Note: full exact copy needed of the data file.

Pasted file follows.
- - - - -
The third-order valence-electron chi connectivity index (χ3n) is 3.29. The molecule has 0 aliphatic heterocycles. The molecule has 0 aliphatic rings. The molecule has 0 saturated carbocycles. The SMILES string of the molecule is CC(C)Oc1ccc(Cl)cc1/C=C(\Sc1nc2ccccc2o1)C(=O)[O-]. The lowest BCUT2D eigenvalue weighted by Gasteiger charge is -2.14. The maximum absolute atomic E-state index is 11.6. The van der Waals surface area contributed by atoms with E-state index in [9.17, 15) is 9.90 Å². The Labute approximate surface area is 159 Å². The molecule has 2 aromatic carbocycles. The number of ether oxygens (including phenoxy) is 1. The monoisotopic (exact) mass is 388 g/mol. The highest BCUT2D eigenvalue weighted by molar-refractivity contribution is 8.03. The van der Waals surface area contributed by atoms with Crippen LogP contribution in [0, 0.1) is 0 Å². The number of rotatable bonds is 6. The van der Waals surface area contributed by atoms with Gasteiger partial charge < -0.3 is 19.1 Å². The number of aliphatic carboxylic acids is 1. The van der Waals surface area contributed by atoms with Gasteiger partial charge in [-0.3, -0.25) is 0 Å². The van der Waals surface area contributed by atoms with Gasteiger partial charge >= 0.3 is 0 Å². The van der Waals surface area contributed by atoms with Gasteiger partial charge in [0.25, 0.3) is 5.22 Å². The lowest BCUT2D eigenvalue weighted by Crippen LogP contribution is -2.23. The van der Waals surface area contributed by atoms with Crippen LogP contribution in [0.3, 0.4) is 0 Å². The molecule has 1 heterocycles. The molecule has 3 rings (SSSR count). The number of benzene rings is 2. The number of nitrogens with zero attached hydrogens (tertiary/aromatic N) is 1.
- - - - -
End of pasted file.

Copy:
The third-order valence-electron chi connectivity index (χ3n) is 3.29. The molecule has 0 aliphatic heterocycles. The molecule has 0 aliphatic rings. The molecule has 0 saturated carbocycles. The SMILES string of the molecule is CC(C)Oc1ccc(Cl)cc1/C=C(\Sc1nc2ccccc2o1)C(=O)[O-]. The lowest BCUT2D eigenvalue weighted by Gasteiger charge is -2.14. The maximum absolute atomic E-state index is 11.6. The van der Waals surface area contributed by atoms with E-state index in [9.17, 15) is 9.90 Å². The Labute approximate surface area is 159 Å². The molecule has 2 aromatic carbocycles. The number of ether oxygens (including phenoxy) is 1. The monoisotopic (exact) mass is 388 g/mol. The highest BCUT2D eigenvalue weighted by molar-refractivity contribution is 8.03. The van der Waals surface area contributed by atoms with Crippen LogP contribution in [0, 0.1) is 0 Å². The number of rotatable bonds is 6. The van der Waals surface area contributed by atoms with Gasteiger partial charge < -0.3 is 19.1 Å². The number of aliphatic carboxylic acids is 1. The van der Waals surface area contributed by atoms with Gasteiger partial charge in [-0.3, -0.25) is 0 Å². The van der Waals surface area contributed by atoms with Gasteiger partial charge >= 0.3 is 0 Å². The van der Waals surface area contributed by atoms with Gasteiger partial charge in [0.25, 0.3) is 5.22 Å². The lowest BCUT2D eigenvalue weighted by Crippen LogP contribution is -2.23. The van der Waals surface area contributed by atoms with Crippen LogP contribution in [0.3, 0.4) is 0 Å². The molecule has 1 heterocycles. The molecule has 3 rings (SSSR count). The number of benzene rings is 2. The number of nitrogens with zero attached hydrogens (tertiary/aromatic N) is 1.